Anonymous Coward | more than 10 years ago | (#8581150)

she's not former.
and fp, I think?

GO TO HELL NIGGER TACO (-1, Offtopic)

Anonymous Coward | more than 10 years ago | (#8581151)

I touched my junk liberally. I strapped me in to my 1986 Pontiac Fiero GT and I couldnt keep my offensive hands off of myself. I was performing many red flag touches. I couldnt believe what the fuck was going on. I told myself the city would not approve of me pleasuring myself in public. Can you believe it? I did all this. I picked myself off the street, strapped my arms and legs down in my 1986 Pontiac Fiero GT's passenger seat, and I just wouldn't stop fondling my cock'n'balls. They definately were red flag touches. the goddamn referee I had in the back seat kept on raising up this red flag every time I touched my junk but did I care? NO WAY! I just kept on doing it. I couldn't believe what the fuck was going on, indeed. I pleaded with myself but to no avail. I told him the city would not approve of me touching an myself like me without at least letting the mayor in on it for the use of my body as his own personal plaything. This got to me, worrying about my image. I continued to fondle myslef, all the while ignoring the referee's red flags. Then I drove the 1986 Pontiac Fiero GT to my house and *ejected the seat I was in*! It was amazing. But surprisingly, after I woke up the next morning, my bank account had $1000k more in it because I cashed my paycheck! Can you believe it?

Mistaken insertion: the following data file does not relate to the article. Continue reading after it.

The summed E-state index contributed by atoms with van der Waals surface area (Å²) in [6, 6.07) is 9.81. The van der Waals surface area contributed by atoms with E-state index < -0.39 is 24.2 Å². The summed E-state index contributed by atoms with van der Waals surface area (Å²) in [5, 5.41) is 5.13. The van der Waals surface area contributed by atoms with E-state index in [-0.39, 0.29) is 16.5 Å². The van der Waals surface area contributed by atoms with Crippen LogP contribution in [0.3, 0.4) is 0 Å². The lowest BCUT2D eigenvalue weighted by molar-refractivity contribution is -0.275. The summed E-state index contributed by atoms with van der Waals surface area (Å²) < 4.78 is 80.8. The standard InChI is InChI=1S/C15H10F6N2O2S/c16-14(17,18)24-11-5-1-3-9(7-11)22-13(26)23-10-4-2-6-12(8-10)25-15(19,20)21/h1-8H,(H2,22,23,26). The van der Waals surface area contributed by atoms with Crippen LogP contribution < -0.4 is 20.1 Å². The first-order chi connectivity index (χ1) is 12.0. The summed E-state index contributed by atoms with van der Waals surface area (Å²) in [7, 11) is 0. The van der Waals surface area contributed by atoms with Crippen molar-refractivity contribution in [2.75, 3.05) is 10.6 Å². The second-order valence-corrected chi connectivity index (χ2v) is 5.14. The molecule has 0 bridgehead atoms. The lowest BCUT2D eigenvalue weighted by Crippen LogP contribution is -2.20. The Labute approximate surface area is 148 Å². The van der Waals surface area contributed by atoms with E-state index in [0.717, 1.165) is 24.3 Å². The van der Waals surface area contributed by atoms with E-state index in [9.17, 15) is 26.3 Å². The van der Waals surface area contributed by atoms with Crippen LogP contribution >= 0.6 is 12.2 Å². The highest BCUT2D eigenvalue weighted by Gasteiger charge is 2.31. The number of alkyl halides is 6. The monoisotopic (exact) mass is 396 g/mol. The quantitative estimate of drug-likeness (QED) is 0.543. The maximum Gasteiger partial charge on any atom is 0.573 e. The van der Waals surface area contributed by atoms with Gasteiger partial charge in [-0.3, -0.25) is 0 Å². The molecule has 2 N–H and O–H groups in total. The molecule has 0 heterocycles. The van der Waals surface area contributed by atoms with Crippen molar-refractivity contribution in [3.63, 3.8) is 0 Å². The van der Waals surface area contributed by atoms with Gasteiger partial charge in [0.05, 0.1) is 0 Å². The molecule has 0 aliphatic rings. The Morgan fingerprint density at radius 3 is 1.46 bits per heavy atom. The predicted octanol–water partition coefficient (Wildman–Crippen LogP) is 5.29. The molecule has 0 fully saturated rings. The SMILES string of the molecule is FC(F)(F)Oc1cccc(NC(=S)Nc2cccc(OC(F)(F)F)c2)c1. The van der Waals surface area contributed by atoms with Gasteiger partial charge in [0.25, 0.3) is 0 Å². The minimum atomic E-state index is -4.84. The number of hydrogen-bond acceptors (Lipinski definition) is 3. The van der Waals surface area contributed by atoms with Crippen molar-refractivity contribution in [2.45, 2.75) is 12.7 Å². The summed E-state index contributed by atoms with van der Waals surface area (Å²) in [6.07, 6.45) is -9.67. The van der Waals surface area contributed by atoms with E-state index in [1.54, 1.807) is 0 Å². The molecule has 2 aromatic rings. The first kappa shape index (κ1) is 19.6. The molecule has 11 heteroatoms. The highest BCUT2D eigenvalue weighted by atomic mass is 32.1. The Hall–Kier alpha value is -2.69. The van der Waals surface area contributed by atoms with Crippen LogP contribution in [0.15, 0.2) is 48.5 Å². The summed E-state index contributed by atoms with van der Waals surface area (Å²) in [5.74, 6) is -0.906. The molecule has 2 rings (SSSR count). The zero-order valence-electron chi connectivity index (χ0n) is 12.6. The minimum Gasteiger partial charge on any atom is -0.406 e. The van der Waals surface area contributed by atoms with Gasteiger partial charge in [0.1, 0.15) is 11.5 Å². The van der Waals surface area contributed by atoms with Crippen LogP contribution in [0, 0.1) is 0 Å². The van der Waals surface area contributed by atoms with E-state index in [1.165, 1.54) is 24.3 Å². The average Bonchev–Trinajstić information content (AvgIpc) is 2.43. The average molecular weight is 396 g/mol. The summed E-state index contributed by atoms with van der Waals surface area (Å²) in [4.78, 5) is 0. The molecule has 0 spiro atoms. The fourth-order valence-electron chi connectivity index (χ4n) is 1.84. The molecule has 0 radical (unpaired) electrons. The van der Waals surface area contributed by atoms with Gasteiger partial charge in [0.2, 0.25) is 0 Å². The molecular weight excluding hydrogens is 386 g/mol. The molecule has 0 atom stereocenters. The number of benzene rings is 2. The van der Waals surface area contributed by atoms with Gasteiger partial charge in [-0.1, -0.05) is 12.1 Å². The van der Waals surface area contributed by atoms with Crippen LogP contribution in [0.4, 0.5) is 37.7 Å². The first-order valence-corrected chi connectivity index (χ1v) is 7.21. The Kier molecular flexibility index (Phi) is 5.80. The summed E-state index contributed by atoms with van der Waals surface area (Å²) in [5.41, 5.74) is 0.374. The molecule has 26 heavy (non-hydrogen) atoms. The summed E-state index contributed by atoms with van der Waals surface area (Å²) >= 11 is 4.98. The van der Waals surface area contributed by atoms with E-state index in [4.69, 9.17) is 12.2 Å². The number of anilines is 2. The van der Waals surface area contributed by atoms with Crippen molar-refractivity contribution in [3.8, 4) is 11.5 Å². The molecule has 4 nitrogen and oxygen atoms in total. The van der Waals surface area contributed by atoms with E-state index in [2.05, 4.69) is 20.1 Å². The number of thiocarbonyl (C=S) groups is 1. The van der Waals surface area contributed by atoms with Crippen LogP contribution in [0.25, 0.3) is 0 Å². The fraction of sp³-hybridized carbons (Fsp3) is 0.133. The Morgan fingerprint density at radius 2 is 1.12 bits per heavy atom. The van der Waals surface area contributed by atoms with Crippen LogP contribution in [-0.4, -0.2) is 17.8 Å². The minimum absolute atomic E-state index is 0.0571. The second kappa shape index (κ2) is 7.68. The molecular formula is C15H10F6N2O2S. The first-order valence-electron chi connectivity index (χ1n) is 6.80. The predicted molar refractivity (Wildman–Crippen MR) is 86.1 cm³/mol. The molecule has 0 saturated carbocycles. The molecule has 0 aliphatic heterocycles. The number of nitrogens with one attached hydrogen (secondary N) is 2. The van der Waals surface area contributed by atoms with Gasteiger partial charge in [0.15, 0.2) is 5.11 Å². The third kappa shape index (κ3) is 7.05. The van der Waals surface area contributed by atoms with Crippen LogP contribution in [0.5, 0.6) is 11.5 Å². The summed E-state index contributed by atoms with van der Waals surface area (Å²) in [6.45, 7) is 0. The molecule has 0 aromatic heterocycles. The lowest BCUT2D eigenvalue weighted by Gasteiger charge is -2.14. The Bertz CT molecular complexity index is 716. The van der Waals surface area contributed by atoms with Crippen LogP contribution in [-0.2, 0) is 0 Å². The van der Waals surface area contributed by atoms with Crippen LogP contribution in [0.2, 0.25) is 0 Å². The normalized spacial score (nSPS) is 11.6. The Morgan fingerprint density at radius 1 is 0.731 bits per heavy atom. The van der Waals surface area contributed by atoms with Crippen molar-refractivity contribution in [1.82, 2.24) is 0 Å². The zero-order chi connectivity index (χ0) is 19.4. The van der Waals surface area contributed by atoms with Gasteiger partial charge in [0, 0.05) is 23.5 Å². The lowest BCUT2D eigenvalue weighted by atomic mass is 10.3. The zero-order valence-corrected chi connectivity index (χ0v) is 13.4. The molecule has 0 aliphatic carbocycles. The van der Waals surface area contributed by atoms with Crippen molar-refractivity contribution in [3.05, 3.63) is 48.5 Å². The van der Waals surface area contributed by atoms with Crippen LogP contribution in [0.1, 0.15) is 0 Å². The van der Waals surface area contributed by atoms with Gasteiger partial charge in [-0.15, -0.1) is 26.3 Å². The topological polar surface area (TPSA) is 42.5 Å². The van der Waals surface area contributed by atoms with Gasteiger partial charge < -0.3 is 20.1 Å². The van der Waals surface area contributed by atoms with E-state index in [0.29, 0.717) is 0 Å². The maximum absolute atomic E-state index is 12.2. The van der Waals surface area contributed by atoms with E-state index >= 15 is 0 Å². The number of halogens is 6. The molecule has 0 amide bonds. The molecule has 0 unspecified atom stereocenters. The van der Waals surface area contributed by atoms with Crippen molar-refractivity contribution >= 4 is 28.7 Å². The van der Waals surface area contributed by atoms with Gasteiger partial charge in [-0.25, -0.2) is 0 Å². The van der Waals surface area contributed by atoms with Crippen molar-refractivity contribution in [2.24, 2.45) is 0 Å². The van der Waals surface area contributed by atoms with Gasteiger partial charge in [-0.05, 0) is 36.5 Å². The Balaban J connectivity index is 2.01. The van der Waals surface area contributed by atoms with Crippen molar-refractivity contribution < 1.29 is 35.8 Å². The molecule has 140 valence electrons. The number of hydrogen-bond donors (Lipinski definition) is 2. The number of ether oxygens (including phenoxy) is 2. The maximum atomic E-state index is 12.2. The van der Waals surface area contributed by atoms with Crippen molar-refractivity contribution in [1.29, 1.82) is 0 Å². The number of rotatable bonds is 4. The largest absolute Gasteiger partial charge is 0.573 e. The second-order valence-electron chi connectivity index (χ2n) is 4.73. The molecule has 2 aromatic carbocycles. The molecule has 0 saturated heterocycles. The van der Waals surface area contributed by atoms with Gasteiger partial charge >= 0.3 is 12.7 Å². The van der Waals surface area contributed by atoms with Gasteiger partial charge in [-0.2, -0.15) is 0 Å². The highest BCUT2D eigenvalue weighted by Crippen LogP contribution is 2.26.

Go back to troll school! (0)

Anonymous Coward | more than 10 years ago | (#8581371)

Your lack of formatting makes baby Jesus' eyes bleed.

imagine... (-1)

grayshade (747479) | more than 10 years ago | (#8581152)

imagine a beowulf cluster of litigations!!! (mod me down)

That alien abduction insurance (5, Funny)

Anonymous Coward | more than 10 years ago | (#8581156)

Is very handy... especially the double payout for anal probing.

Re:That alien abduction insurance (3, Funny)

Patrik_AKA_RedX (624423) | more than 10 years ago | (#8581413)

Anal probing? Last time I was abducted by aliens, all I got was this lousy T-shirt.

"former editor"? (2, Informative)

Anonymous Coward | more than 10 years ago | (#8581162)

I thought she still heads groklaw...

Re:"former editor"? (5, Informative)

trick-knee (645386) | more than 10 years ago | (#8581218)

> I thought she still heads groklaw...

as of Tue Mar 16 12:41:33 MST 2004 she hasn't made any announcement to the contrary...

Xtreme! (-1, Troll)

emo boy (586277) | more than 10 years ago | (#8581163)

Xtreme [sfgate.com]

Re:Xtreme! (0)

Anonymous Coward | more than 10 years ago | (#8581395)

"Marcus Wesson enjoyed the tranquility of his sailboat in Santa Cruz harbor."

Indeed.

Maybe if Marcus hadn't spent so much time enjoying the tranquility of his sailboat he'd have a bigger kill record. Slackmeister.

Eye Strain Insurance (5, Funny)

richarst1414 (584975) | more than 10 years ago | (#8581166)

I hope they start offering eye strain insurance soon because of all of the SCO related articles.

Re:Eye Strain Insurance (0)

Anonymous Coward | more than 10 years ago | (#8581205)

More like sore belly muscle insurance :D

'code malpractice' insurance (3, Informative)

Anonymous Coward | more than 10 years ago | (#8581174)